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CSCE 666 Pattern Analysis | Ricardo Gutierrez Osuna | CSE@TAMU 13 Variants of LDA Non parametric LDA ( Fukunaga NPLDA relaxes the unimodal Gaussian assumption by computing using local information and the kNN rule . As a result of this The matrix is full rank, allowing us to extract more than ( ) features The projections are able to preserve the structure of the data more closely Orthonormal LDA (Okada and Tomita) OLDA computes projections that maximize the Fisher criterion and, at the same time, are pair wise orthonormal The method used in OLDA combines the eigenvalue solution of and the Gram Schmidt orthonormalization procedure OLDA sequentially finds axes that maximize the Fisher criterion in the subspace orthogonal to all features already extracted OLDA is also capable of finding more than ( ) features Generalized LDA (Lowe) GLDA generalizes the Fisher criterion by incorporating a cost function similar to the one we used to compute the Bayes Risk As a result, LDA can produce projects that are biased by the cost function, i.e., classes with a higher cost will be placed further apart in the low dimensional projection Multilayer perceptrons (Webb and Lowe) It has been shown that the hidden layers of multi layer perceptrons perform non linear discriminant analysis by maximizing , where the scatter matrices are measured at the output of the last hidden layer

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CSCE 666 Pattern Analysis | Ricardo Gutierrez Osuna | CSE@TAMU 14 Other dimensionality reduction methods Exploratory Projection Pursuit (Friedman and Tukey EPP seeks an M dimensional (M=2,3 typically) linear projection of the data that Interestingness is measured as departure from multivariate normality This measure is not the variance and is commonly scale free. In most implementations it is also affine invariant, so it does not depend on correlations between features. [Ripley, 1996] In other words, EPP seeks projections that separate clusters as much as possible and &WWEKd labels Once an interesting projection is found, it is important to remove the structure it reveals to allow other interesting views to be found more easily Interesting Uninteresting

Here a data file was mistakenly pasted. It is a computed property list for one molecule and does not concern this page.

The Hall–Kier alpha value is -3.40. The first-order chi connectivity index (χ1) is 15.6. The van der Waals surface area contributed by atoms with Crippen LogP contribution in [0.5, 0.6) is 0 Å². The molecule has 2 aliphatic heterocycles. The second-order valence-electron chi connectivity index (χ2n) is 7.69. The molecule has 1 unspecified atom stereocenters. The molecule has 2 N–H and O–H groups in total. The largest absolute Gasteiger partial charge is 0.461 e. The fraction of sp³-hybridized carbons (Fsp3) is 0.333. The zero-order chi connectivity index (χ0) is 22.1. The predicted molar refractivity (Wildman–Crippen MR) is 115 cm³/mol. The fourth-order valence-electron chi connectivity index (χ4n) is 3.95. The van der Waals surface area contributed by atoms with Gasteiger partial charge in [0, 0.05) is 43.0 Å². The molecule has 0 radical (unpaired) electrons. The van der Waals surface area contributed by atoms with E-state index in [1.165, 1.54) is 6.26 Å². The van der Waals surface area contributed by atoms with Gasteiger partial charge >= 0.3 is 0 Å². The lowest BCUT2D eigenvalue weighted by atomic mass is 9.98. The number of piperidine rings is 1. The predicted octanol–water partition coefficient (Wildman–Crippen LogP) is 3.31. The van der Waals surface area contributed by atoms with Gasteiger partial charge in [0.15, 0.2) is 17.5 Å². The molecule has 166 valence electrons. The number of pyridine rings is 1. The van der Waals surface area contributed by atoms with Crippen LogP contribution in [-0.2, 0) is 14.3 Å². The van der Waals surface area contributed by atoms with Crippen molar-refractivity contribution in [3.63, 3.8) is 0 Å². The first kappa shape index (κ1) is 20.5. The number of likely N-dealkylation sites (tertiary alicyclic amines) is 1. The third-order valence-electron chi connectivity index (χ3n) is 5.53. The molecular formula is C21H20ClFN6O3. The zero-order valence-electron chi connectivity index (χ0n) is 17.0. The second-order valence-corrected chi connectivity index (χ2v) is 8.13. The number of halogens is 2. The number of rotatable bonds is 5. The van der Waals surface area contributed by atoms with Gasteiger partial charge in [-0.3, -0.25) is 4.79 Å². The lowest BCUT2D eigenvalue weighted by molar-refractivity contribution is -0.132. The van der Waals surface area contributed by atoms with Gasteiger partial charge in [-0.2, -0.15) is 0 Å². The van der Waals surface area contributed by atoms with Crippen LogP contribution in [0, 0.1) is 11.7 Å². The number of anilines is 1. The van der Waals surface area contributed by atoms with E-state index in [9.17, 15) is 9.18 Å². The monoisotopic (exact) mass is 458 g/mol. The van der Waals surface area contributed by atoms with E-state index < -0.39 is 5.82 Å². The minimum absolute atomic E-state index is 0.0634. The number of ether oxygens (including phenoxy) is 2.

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CSCE 666 Pattern Analysis | Ricardo Gutierrez Osuna | CSE@TAMU 15 ^ non linear mapping Sammon This method seeks a mapping onto an M dimensional space that preserves the inter point distances in the original N dimensional space This is accomplished by minimizing the following objective function The original method did not obtain an explicit mapping but only a lookup table for the elements in the training set Newer implementations based on neural networks do provide an explicit mapping for test data and also consider cost functions (e.g., Neuroscale ^ mapping is closely related to Multi Dimensional Scaling (MDS), a family of multivariate statistical methods commonly used in the social sciences We will review MDS techniques when we cover manifold learning 3 3 d(P )= d( 3 3 ) i,j 3 3 3 3 d(P )= d( 3 3 ) i,j